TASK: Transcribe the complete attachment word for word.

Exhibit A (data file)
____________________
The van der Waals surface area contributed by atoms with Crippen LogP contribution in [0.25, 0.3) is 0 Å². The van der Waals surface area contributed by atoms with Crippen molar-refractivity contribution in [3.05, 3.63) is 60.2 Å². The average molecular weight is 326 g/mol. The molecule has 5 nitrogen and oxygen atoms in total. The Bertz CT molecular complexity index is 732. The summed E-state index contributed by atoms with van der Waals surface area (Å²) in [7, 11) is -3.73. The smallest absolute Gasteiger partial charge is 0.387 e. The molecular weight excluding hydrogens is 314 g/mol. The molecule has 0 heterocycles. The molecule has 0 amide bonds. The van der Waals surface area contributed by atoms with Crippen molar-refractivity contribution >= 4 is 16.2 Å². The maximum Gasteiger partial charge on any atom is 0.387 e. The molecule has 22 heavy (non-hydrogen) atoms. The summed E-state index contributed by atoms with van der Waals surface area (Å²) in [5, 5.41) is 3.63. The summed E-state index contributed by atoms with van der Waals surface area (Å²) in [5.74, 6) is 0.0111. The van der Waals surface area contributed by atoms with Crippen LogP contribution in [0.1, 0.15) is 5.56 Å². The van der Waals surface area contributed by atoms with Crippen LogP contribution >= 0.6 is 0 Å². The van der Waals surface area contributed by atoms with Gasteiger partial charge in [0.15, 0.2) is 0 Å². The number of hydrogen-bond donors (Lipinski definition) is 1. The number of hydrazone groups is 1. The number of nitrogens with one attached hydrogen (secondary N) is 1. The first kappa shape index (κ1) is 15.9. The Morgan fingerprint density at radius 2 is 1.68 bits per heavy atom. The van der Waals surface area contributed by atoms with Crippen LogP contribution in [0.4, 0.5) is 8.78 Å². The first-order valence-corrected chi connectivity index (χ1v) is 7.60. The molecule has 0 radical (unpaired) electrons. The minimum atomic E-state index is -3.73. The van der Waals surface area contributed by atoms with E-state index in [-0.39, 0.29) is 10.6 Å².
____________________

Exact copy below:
The van der Waals surface area contributed by atoms with Crippen LogP contribution in [0.25, 0.3) is 0 Å². The van der Waals surface area contributed by atoms with Crippen molar-refractivity contribution in [3.05, 3.63) is 60.2 Å². The average molecular weight is 326 g/mol. The molecule has 5 nitrogen and oxygen atoms in total. The Bertz CT molecular complexity index is 732. The summed E-state index contributed by atoms with van der Waals surface area (Å²) in [7, 11) is -3.73. The smallest absolute Gasteiger partial charge is 0.387 e. The molecular weight excluding hydrogens is 314 g/mol. The molecule has 0 heterocycles. The molecule has 0 amide bonds. The van der Waals surface area contributed by atoms with Crippen molar-refractivity contribution >= 4 is 16.2 Å². The maximum Gasteiger partial charge on any atom is 0.387 e. The molecule has 22 heavy (non-hydrogen) atoms. The summed E-state index contributed by atoms with van der Waals surface area (Å²) in [5, 5.41) is 3.63. The summed E-state index contributed by atoms with van der Waals surface area (Å²) in [5.74, 6) is 0.0111. The van der Waals surface area contributed by atoms with Crippen LogP contribution in [0.1, 0.15) is 5.56 Å². The van der Waals surface area contributed by atoms with Crippen LogP contribution >= 0.6 is 0 Å². The van der Waals surface area contributed by atoms with Gasteiger partial charge in [0.15, 0.2) is 0 Å². The number of hydrogen-bond donors (Lipinski definition) is 1. The number of hydrazone groups is 1. The number of nitrogens with one attached hydrogen (secondary N) is 1. The first kappa shape index (κ1) is 15.9. The Morgan fingerprint density at radius 2 is 1.68 bits per heavy atom. The van der Waals surface area contributed by atoms with Crippen LogP contribution in [0.4, 0.5) is 8.78 Å². The first-order valence-corrected chi connectivity index (χ1v) is 7.60. The molecule has 0 radical (unpaired) electrons. The minimum atomic E-state index is -3.73. The van der Waals surface area contributed by atoms with E-state index in [-0.39, 0.29) is 10.6 Å².